Rodney Adler still dominates the business press after popping up on ABC Radio’s Sunday Profilewith Monica Attard. The interview, recorded just before Adler was sentenced last week, reveals his fears about jail, relief that it’s all over, and his refusal to accept blame for the collapse of HIH.
Following the broadcast, The Sydney Morning Heraldreports that Adler spent $7.5 million on legal costs since the collapse of HIH, in addition to the $8 million compensation he was ordered to pay to HIH creditors by the NSW Supreme Court in 2002. And The Daily Telegraph reports that weeks before he was sentenced, Adler sent a letter to the Justice Ministry begging to serve any jail time at the John Morony Correctional Centre near Windsor, so he can have regular visits from his wife and children. But John Morony is also one of the state’s most progressive correctional facilities, where many of the inmates are employed preparing meals for distribution to the state’s other 25 jails.
The Agehas an exclusive report that HIH liquidator Tony McGrath has lodged a confidential damages suit in a New York court potentially seeking $400 million from Warren Buffett’s Berkshire Hathaway – which owns two insurance companies that sold financial reinsurance to FAI Insurances shortly before the company was sold to HIH in 1998.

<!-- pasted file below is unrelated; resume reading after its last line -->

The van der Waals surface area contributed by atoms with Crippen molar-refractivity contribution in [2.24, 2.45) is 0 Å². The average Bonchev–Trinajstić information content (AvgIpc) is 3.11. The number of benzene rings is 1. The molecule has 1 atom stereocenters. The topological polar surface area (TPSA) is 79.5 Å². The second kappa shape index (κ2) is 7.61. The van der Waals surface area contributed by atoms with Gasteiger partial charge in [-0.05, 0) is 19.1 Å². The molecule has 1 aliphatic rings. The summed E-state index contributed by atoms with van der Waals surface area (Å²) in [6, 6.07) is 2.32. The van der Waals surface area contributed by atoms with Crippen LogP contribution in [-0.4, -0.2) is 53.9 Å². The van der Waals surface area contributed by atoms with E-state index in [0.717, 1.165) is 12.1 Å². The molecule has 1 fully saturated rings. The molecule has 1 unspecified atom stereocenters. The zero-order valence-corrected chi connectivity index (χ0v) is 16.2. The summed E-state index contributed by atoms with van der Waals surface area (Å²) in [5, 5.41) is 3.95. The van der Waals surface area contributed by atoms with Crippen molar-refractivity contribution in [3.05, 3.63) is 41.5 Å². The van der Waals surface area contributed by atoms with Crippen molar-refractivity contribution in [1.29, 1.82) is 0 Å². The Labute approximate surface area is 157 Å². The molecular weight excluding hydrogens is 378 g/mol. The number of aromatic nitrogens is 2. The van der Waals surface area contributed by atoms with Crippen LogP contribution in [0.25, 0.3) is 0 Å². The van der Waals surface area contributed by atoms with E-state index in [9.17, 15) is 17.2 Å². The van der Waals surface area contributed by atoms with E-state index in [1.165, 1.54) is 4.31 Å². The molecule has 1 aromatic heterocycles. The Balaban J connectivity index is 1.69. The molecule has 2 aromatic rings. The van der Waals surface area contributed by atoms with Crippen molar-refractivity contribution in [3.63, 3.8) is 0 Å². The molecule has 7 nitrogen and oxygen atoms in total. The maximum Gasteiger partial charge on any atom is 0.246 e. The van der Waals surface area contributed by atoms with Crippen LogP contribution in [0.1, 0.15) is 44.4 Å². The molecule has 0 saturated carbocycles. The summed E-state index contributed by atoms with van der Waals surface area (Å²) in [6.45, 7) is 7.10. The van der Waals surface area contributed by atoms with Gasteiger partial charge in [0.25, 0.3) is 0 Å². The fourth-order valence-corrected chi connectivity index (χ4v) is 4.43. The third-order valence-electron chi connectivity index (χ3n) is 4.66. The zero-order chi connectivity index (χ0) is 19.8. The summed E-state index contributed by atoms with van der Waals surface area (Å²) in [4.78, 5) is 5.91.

Meanwhile, outgoing Fairfax CEO Fred Hilmer has commandeered half a page of the Fairfax-owned Fin Reviewto push for reform of Australia’s media ownership laws. Under the headline, ‘A chance to put Australia’s media on a growth path,’ Hilmer steps up the lobbying effort with words like this: “Media reports that the legislation may be delayed are seen as out of character with the government’s reputation for forthright continuation of its reform agenda”.
The Finalso reports that the federal government is reviewing the way it assess the burden of the new superannuation choice regulations on small business after concerns the sector could be swamped with paperwork when the new regulations take affect in July.
And the effects of the “runaway oil price” are being felt by consumers at the petrol bowser and in airline tickets, reports The Australian– but now rising oil prices are hitting Australian consumers elsewhere as the cost of transportation and oil-based resins used in plastic PET bottles are added to product prices.